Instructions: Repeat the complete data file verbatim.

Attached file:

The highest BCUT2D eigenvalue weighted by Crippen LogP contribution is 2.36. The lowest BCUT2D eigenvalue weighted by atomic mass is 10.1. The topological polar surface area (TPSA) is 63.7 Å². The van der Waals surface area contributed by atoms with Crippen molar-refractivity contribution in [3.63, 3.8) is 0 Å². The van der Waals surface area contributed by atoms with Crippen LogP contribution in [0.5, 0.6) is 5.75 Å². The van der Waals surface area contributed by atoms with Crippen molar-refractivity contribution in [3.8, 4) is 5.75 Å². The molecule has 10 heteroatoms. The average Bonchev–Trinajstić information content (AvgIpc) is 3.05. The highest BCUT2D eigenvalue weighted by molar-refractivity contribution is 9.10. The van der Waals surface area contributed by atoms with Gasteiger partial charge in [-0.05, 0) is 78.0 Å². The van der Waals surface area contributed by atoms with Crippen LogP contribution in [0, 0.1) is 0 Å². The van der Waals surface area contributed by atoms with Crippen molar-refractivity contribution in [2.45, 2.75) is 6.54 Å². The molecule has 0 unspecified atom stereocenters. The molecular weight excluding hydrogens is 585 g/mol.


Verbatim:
The highest BCUT2D eigenvalue weighted by Crippen LogP contribution is 2.36. The lowest BCUT2D eigenvalue weighted by atomic mass is 10.1. The topological polar surface area (TPSA) is 63.7 Å². The van der Waals surface area contributed by atoms with Crippen molar-refractivity contribution in [3.63, 3.8) is 0 Å². The van der Waals surface area contributed by atoms with Crippen LogP contribution in [0.5, 0.6) is 5.75 Å². The van der Waals surface area contributed by atoms with Crippen molar-refractivity contribution in [3.8, 4) is 5.75 Å². The molecule has 10 heteroatoms. The average Bonchev–Trinajstić information content (AvgIpc) is 3.05. The highest BCUT2D eigenvalue weighted by molar-refractivity contribution is 9.10. The van der Waals surface area contributed by atoms with Gasteiger partial charge in [-0.05, 0) is 78.0 Å². The van der Waals surface area contributed by atoms with Crippen LogP contribution in [0, 0.1) is 0 Å². The van der Waals surface area contributed by atoms with Crippen molar-refractivity contribution in [2.45, 2.75) is 6.54 Å². The molecule has 0 unspecified atom stereocenters. The molecular weight excluding hydrogens is 585 g/mol.